Assembly Action: Binding and Loosing.

The local assembly has been invested with authority to "bind" or "loose" a person's sin (Matt. 18:18); which means to "retain" or "remit" their sin (John 20:23). Binding and loosing are two administrative actions that are done "in the Name of our Lord Jesus Christ" and are backed by His authority (1 Cor. 5:4). The authority to "bind" and "loose" with heaven's ratification was given first to Peter (Matt. 16:19), then extended to the local assembly (Matt. 18:18). 

To "bind" a person's sin upon them is to associate them with that sin in an official sense. Morally, they were associated with it the moment the sin was committed, but this is a special association of an official character. Paul does this in 1 Cor. 5:4 with the words "being such"; that is, he formally connected that man with his sin. Excommunication of the wicked person follows binding of the sin (v.5). In 1 Cor. 5 we have an example of "binding", and in 2 Cor. 2 we have the "loosing". Once a person has turned from their sin, and their repentance is manifest, the assembly ought to "loose" the sin, or formally disassociate the person from it. The whole assembly, wherever it may be found "on earth" is required to acknowledge an administrative action once taken, because it is bound or loosed in heaven. To continue fellowship with a person that is put away is to ignore the action taken, and to rebel against the authority of heaven. The binding or loosing would occur in a solemn meeting for judicial action; "when ye are gathered together" (v.4). It is only when the assembly is formally gathered together that the presence and "power of our Lord Jesus Christ" is there to give weight to the action.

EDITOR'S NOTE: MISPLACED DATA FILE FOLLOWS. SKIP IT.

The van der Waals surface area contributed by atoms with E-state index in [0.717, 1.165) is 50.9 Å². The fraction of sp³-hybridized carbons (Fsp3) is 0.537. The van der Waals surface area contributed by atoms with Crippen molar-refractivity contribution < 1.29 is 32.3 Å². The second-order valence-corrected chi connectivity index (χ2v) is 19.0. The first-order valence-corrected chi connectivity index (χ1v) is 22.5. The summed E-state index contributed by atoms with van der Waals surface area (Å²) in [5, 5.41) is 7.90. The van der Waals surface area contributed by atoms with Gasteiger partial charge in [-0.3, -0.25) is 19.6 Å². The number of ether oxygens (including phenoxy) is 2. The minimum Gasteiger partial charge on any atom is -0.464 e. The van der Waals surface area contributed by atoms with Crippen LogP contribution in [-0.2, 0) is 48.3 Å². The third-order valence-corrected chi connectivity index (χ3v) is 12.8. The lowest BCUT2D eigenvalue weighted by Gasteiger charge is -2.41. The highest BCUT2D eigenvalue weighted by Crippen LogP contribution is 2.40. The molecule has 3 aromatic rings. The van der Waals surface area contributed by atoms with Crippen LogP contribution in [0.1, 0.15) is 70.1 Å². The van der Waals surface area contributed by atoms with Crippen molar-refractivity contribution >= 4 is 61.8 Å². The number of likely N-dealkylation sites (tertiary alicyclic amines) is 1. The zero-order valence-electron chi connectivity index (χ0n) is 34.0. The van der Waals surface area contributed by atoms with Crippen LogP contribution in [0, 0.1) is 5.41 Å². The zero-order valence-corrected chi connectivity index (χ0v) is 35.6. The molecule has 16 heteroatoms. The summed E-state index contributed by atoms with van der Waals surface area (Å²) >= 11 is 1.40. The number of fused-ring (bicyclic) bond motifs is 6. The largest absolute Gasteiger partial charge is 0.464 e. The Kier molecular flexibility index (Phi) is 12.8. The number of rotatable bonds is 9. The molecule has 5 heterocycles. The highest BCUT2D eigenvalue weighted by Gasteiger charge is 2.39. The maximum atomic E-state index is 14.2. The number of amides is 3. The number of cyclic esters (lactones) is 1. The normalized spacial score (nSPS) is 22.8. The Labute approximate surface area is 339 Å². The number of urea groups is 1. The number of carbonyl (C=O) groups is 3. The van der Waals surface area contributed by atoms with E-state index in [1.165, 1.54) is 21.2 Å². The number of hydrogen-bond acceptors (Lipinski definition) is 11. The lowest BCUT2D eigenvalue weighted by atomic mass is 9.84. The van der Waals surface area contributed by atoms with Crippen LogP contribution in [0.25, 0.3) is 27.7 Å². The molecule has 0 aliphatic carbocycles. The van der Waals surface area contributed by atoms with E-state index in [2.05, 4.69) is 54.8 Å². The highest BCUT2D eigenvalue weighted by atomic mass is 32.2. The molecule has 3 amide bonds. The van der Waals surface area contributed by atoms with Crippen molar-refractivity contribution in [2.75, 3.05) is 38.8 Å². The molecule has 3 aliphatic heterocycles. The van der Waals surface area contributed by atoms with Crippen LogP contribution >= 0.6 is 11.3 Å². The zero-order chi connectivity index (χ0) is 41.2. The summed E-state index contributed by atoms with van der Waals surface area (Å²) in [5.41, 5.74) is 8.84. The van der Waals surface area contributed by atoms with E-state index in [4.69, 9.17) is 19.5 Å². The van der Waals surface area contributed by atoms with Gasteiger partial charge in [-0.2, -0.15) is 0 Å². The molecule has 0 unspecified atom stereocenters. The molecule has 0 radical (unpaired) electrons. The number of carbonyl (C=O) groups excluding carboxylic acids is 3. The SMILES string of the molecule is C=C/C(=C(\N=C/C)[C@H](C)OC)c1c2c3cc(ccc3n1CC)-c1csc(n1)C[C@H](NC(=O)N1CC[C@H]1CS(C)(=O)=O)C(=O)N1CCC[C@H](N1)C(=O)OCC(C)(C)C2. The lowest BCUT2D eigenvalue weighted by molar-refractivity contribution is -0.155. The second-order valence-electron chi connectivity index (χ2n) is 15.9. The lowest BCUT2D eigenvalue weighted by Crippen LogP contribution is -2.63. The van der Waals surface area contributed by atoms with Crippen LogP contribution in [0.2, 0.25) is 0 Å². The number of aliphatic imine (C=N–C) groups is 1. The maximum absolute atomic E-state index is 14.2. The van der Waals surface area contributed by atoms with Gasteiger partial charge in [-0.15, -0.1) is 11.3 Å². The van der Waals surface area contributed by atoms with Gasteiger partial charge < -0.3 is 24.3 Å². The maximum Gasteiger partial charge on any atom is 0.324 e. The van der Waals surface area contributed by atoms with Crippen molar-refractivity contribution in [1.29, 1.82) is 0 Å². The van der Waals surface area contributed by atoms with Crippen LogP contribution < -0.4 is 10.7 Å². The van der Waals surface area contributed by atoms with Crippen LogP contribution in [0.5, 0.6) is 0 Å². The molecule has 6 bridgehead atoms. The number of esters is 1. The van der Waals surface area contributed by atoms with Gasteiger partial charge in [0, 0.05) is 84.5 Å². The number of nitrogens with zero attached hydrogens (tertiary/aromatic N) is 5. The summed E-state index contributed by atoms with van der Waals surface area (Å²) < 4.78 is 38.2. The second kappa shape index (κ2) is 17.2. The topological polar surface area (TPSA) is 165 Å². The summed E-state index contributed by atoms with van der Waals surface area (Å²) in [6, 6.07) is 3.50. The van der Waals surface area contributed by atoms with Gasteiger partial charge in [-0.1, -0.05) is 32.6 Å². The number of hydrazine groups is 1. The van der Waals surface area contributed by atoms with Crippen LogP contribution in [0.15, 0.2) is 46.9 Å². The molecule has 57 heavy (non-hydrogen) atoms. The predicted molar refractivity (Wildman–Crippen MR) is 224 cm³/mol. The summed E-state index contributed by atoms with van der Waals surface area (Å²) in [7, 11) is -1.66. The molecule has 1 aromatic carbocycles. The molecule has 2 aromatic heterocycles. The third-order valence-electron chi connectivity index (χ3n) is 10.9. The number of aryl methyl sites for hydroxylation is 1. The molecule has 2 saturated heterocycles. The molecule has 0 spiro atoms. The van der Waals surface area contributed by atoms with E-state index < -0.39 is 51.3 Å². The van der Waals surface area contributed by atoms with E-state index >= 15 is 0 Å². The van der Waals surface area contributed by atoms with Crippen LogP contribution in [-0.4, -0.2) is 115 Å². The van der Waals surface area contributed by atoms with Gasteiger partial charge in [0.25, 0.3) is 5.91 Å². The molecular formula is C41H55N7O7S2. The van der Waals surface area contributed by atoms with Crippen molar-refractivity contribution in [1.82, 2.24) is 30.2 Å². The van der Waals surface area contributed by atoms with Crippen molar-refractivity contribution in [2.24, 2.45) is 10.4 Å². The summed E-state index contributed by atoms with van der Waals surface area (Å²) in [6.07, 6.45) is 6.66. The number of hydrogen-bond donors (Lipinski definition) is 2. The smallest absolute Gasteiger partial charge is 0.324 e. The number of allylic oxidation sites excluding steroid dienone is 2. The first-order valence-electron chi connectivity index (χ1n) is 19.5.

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19 Again I say to you, that if two of you shall agree on the earth concerning any matter, whatsoever it may be that they shall ask, it shall come to them from my Father who is in the heavens. v.19 The scope of the authority: unlimited in matters of administration. In v.18 the Lord had already stated that the scope of what might be bound or loosed was “whatsoever”, but now He expands on the “whatsoever” here by saying Again I say unto you.” The issues that arise in the assembly might be very serious, and the man’s wisdom might make the assembly out to be incompetent to judge in such matters. But this verse is clear; if the assembly asks, the action will be ratified in heaven. There is no “matter” that is outside the scope of the assembly’s authority… nothing exempt from this promise of heaven’s ratification. It is important to note that this is assembly prayer, but not in the sense of a prayer meeting. It is prayer in the context of administrative action.